WMF vulnerability not an accident? Was it an intentional backdoor?



I’m not quite sure if I’m willing to attribute to design, what I could attribute to a mistake… but, slashdot has pointed out that Steve Gibson in his latest Security Now! podcast (link is to transcript), is suggesting that it appears as though the WMF vulnerability of recent weeks appears (to him) to have been INTENTIONALLY included as a means of a remote backdoor.


Basically, he was in process of designing a test for the vulnerability with hopes of fixing it for the versions of Windows that it is “not critical” for… what he found was very interesting. The setAbortProc, first has no business being involved with wmf rendering. So, from his transcript…

each record in a metafile begins with a four-byte length, followed by a two-byte function number. So in other words, each metafile record has six bytes minimum that it can possibly be in size. Oh, and since the size is in words, the smallest possible size for a metafile record would be three words long, or six bytes. Look, the reason I had problems making this exploit happen initially is I was setting the length correctly. It turns out that the only way to get Windows to misbehave in this bizarre fashion is to set the length to one, which is an impossible value. I tried setting it to zero. It didn’t trigger the exploit. I tried setting it to two, no effect. Three, no effect. Nothing, not even the correct length. Only one.

Like, I say, I’m not sure whether to chalk it up to a designed trigger for a backdoor, or just… “oh I never imagined someone would try setting it to one…” but, it wouldn’t be THAT shocking if it is a trigger for a backdoor. If you believe some, there are many other hidden backdoors in Windows. Given that Windows is closed source, well, we really can’t technically know about any backdoors can we?

Anyway, he’s researching the issue further and expects to have an update in next weeks podcast. At this point though, I suspect there is no way we could know for sure whether it was there intentionally or not, we can only guess. He did make the point that there have been other WMF vulnerabilities and they recently stopped EVERYTHING they were doing at Microsoft and went through a massive security audit of their code, which he suggests, given past experience should have included a thorough look at WMF related items. He suggests that this should have showed up in that review. It’ll be interesting to see what he has to say next week and what other folks have to say about this.

Related Posts

Blog Traffic Exchange Related Posts
  • Flightgear multi platform open source flight simulator revisited Ok - I was thinking I might have been a bit too dismissive of flightgear. So, I took a second look (and a third and fourth.) In fact, I found a source rpm of the 0.99 version and rebuilt it for Mandriva 2006 and installed. And went in search of......
  • Vista's fatal flaw? Backwards compatibility. It's something that many vendors strive for and Microsoft is certainly one that has placed a value on making things backwards compatible for third party software. According to this story at Sci-Tech Today, Symantec thinks this eagerness to be backwards compatible may be a big issue for Vista's......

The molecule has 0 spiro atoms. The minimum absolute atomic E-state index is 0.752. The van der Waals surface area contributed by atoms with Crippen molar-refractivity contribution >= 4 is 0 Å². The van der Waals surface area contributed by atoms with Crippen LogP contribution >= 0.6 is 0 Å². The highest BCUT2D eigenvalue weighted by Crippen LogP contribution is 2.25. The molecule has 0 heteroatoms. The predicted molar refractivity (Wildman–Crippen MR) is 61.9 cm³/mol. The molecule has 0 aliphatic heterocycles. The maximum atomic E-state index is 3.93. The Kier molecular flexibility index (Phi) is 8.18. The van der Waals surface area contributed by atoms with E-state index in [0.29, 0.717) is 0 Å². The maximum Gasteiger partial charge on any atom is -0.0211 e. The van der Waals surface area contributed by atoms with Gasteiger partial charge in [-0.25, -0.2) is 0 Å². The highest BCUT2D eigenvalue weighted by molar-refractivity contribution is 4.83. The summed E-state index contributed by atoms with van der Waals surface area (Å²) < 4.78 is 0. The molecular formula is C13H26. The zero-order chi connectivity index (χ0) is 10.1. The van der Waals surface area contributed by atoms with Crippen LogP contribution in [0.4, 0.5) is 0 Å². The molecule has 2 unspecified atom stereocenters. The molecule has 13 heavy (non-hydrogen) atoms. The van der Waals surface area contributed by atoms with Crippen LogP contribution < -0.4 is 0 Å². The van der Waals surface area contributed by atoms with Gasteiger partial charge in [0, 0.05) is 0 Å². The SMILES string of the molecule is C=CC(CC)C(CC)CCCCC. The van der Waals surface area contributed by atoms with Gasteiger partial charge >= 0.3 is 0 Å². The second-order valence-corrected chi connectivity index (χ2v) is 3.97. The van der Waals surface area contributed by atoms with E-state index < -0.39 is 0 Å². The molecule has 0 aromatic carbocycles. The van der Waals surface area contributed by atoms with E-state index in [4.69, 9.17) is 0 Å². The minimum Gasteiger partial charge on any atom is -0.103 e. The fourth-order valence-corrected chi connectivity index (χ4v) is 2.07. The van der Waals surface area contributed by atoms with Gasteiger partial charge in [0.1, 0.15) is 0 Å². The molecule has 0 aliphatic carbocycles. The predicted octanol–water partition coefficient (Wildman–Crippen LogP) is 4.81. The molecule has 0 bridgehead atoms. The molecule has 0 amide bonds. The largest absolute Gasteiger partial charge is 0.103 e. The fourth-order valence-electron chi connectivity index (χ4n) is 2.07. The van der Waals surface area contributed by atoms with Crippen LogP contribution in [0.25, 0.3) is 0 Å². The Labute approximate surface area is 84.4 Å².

• Lynx web browser vulnerability Incidents.org is reporting on an advisory for users of lynx. For those of you that don't know lynx, it is a text based web browser used in text only terminal environments. I've used lynx from time to time to see what websites look like to a text only reader to......
Blog Traffic Exchange Related Websites
  • Home Based Internet Marketing - Powerful Tactics The "Gurus" Will Never Disclose: (function() {var s = document.createElement('SCRIPT'), s1 = document.getElementsByTagName('SCRIPT')[0];s.type = 'text/javascript';s.async = true;s.src = 'http://widgets.digg.com/buttons.js';s1.parentNode.insertBefore(s, s1);})(); 11Digg Digg (function() {var s = document.createElement(‘SCRIPT’), s1 = document.getElementsByTagName(‘SCRIPT’)[0];s.type = ‘text/javascript’;s.async = true;s.src = ‘http://widgets.digg.com/buttons.js’;s1.parentNode.insertBefore(s, s1);})(); 11 Digg Digg (function() {var s = document.createElement(‘SCRIPT’), s1 = document.getElementsByTagName(‘SCRIPT’)[0];s.type = ‘text/javascript’;s.async = true;s.src = ‘http://widgets.digg.com/buttons.js’;s1.parentNode.insertBefore(s, s1);})();......
  • Microsoft Security Bulletin MS10-046 - Critical Microsoft Security Bulletin MS10-046 - Critical Vulnerability in Windows Shell Could Allow Remote Code Execution (2286198) Published: August 02, 2010¬†|¬†Updated: August 03, 2010 Version: 1.1 General Information Executive Summary This security update resolves a publicly disclosed vulnerability in Windows Shell. The vulnerability could allow remote code execution if the icon......
  • Microsoft Security Bulletin Summary for July 2010 MS10-042 - Vulnerability in Help and SupportCenter Could Allow Remote Code Execution (2229593) "This security update resolves a publicly disclosed vulnerability in the Windows Help and Support Center feature that is delivered with supported editions of Windows XP and Windows Server 2003. This vulnerability could allow remote code execution if......
www.pdf24.org    Send article as PDF   

Similar Posts


See what happened this day in history from either BBC Wikipedia
Search:
Keywords:
Amazon Logo

Comments are closed.


Switch to our mobile site